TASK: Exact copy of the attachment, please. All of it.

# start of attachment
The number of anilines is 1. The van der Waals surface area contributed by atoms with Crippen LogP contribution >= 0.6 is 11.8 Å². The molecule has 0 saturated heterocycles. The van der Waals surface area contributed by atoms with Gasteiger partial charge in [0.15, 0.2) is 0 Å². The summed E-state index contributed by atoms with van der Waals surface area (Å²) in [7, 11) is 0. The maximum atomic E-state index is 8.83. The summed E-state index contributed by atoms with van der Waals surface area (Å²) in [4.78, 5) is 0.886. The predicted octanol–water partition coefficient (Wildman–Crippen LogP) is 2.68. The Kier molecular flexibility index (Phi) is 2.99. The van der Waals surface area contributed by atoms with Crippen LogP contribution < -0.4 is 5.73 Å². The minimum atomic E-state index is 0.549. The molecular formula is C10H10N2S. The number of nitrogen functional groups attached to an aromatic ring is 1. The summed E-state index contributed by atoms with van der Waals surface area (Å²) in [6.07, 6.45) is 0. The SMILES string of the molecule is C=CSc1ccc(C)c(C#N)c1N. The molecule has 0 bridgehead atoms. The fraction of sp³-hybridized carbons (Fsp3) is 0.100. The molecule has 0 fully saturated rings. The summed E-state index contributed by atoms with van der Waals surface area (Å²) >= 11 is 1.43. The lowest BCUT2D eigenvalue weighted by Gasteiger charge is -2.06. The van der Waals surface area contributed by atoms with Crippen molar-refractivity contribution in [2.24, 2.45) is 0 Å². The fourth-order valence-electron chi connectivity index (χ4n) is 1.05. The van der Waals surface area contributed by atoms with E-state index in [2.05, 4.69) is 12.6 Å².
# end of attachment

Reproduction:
The number of anilines is 1. The van der Waals surface area contributed by atoms with Crippen LogP contribution >= 0.6 is 11.8 Å². The molecule has 0 saturated heterocycles. The van der Waals surface area contributed by atoms with Gasteiger partial charge in [0.15, 0.2) is 0 Å². The summed E-state index contributed by atoms with van der Waals surface area (Å²) in [7, 11) is 0. The maximum atomic E-state index is 8.83. The summed E-state index contributed by atoms with van der Waals surface area (Å²) in [4.78, 5) is 0.886. The predicted octanol–water partition coefficient (Wildman–Crippen LogP) is 2.68. The Kier molecular flexibility index (Phi) is 2.99. The van der Waals surface area contributed by atoms with Crippen LogP contribution < -0.4 is 5.73 Å². The minimum atomic E-state index is 0.549. The molecular formula is C10H10N2S. The number of nitrogen functional groups attached to an aromatic ring is 1. The summed E-state index contributed by atoms with van der Waals surface area (Å²) in [6.07, 6.45) is 0. The SMILES string of the molecule is C=CSc1ccc(C)c(C#N)c1N. The molecule has 0 bridgehead atoms. The fraction of sp³-hybridized carbons (Fsp3) is 0.100. The molecule has 0 fully saturated rings. The summed E-state index contributed by atoms with van der Waals surface area (Å²) >= 11 is 1.43. The lowest BCUT2D eigenvalue weighted by Gasteiger charge is -2.06. The van der Waals surface area contributed by atoms with Crippen molar-refractivity contribution in [2.24, 2.45) is 0 Å². The fourth-order valence-electron chi connectivity index (χ4n) is 1.05. The van der Waals surface area contributed by atoms with E-state index in [2.05, 4.69) is 12.6 Å².